For this issue’s installment of “Men in Skirts,” we decided to turn the attention on one of our own. For the last couple of years, Daniel Velasco, Venezuelan born fashion illustrator and visual artist, has been creating dreamy watercolors for our “Don’t skirt. the Issue” column. Providing thought-provoking images to accompany the figurative language that rises from that column’s page, however, is merely a glimpse into his prolific collection of work. Daniel’s impressive portfolio includes an array of commissioned designs for the likes of Johnnie Wujek and Sherri Hill, Shady Zeineldine and Kate McDonald, MR and VULKAN magazines, as well as a number of ongoing collaborations with local designers, museums and publications. Since receiving Charleston Fashion Week’s People’s Choice award in 2015, Daniel has made Mount Pleasant his home and continues to find inspiration among the cobbled streets of the Holy City.
I chatted with Daniel recently during his summer teaching residency in Philadelphia at the Moore College of Art and Design. It became immediately evident that the vibrant and splashy designs he paints are direct translations of his equally passionate personality.
skirt.: How did you get started in the art world, and what lead you to fashion illustration?
Daniel Velasco: I went to school [in Venezuela] for a BS in social communication with a minor in graphic design, so I’ve always been interested in and working in the illustration side of things. I started out doing illustrations for magazines and newspapers—politics, economics, humor …I also drew for IT management and science publications —so a lot of different sources. The first job I had was for an editorial company that produced textbooks. It’s funny how you see your life backwards and you can see how if it wasn’t for this thing that happened here, later on I couldn’t have been able to do what I’m doing now. That textbook job actually trained my eye, without me knowing or actually understanding how great that trained eye was going to be in the future for printed material.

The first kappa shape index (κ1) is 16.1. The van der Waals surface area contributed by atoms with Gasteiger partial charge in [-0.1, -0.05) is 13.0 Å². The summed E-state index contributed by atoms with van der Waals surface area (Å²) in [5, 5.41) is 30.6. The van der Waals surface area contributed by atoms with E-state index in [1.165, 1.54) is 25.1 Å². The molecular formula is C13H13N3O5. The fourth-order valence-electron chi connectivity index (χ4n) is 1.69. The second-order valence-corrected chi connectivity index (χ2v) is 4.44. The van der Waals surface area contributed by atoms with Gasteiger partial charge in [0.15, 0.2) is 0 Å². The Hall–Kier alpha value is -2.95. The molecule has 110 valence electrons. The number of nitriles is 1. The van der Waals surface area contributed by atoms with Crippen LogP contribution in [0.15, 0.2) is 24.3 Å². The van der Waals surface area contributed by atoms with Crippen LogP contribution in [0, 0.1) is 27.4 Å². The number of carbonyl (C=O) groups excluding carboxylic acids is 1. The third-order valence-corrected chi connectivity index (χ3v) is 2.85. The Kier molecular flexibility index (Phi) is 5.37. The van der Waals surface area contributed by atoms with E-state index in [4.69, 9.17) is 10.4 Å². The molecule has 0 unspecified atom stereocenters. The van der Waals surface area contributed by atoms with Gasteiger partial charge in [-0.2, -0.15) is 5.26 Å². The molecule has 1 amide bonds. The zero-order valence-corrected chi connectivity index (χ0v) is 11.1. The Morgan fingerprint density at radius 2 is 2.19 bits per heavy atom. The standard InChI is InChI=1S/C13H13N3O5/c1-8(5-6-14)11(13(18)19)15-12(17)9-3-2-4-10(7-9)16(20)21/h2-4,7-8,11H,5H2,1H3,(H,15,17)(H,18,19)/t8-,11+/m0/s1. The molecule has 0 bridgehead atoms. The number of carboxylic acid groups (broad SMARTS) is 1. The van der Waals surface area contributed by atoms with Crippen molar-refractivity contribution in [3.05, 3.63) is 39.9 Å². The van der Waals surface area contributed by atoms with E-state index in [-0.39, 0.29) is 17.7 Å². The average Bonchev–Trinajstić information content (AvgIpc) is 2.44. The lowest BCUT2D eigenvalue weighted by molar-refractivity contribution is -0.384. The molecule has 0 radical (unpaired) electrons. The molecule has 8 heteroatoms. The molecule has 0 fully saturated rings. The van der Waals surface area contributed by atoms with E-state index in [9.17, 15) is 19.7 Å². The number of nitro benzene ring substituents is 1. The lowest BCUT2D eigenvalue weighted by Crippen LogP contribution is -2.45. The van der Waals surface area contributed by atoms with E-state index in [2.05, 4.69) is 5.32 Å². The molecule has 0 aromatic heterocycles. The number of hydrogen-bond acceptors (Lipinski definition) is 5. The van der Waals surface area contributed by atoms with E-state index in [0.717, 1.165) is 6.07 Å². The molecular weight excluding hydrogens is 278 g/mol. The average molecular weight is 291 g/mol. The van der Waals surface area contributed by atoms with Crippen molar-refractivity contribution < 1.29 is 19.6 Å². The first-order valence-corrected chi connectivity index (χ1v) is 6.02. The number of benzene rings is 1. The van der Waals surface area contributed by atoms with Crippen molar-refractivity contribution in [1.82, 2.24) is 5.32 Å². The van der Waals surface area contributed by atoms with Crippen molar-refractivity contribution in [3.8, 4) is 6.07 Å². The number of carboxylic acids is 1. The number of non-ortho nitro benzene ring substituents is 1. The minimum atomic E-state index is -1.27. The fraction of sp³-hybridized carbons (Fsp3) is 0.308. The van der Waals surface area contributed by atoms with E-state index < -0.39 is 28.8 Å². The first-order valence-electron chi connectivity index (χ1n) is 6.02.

Later, I started working as an art director for advertising. Then, two of my good friends from high school called me up one day with the idea to co-found our own advertising agency. Parallel to that I was also teaching classes for Universidad Monteavila [in Venezuela]. That’s something I’ve always been very passionate about is being in the classroom. I love teaching. It inspires me, it keeps me on my toes. I love the fact that you have to be studying constantly. And you get great feedback from the students—I get from them as much information and knowledge as they do from me. I loved being a student as well. I wish I could be a student my whole life! I have a passion for knowledge and information. The more you know, you know you don’t know anything.
I got a scholarship to SCAD and signed up for the MFA with a minor in dimensional illustration. Halfway through the program, my department chair suggested I take fashion drawing classes, so I took Advanced Sketching for Fashion the next quarter. I did this without knowing really anything about fashion. I just hadn’t been interested in it, not because I didn’t like it, I just didn’t know anything about it. My fashion professor was tough as nails, but what a wonderful professor! She took me under her wing and completely shifted my perspective. From that moment on I switched completely to fashion illustration. I had to redo my portfolio completely with entirely brand new work. I had to take all the years of my old work and leave it behind and start over with a whole new body of work. And luckily so, I guess because, well, here I am talking with you!
skirt.: What does your portfolio consist of lately? Who have you worked for that you find especially memorable?
DV: I’ve had the opportunity to work for Johnnie Wujek, Katy Perry’s personal stylist. I designed her Cheetos halloween costume—it’s so funny, that of all of the things I’ve done, that’s the one that people are always most excited to hear about! The pinnacle of my career has been the Cheetos costume! But you know, Cheetos have many different shapes, and that costume took like, I kid you not, 12 illustrations to get the perfect look. Johnnie [Wujek] was like, “No, no, no, make this bigger,” or, “more of this.” I actually bought a bag of Cheetos and laid them out on the table and drew them then added her inside them to visualize the costume!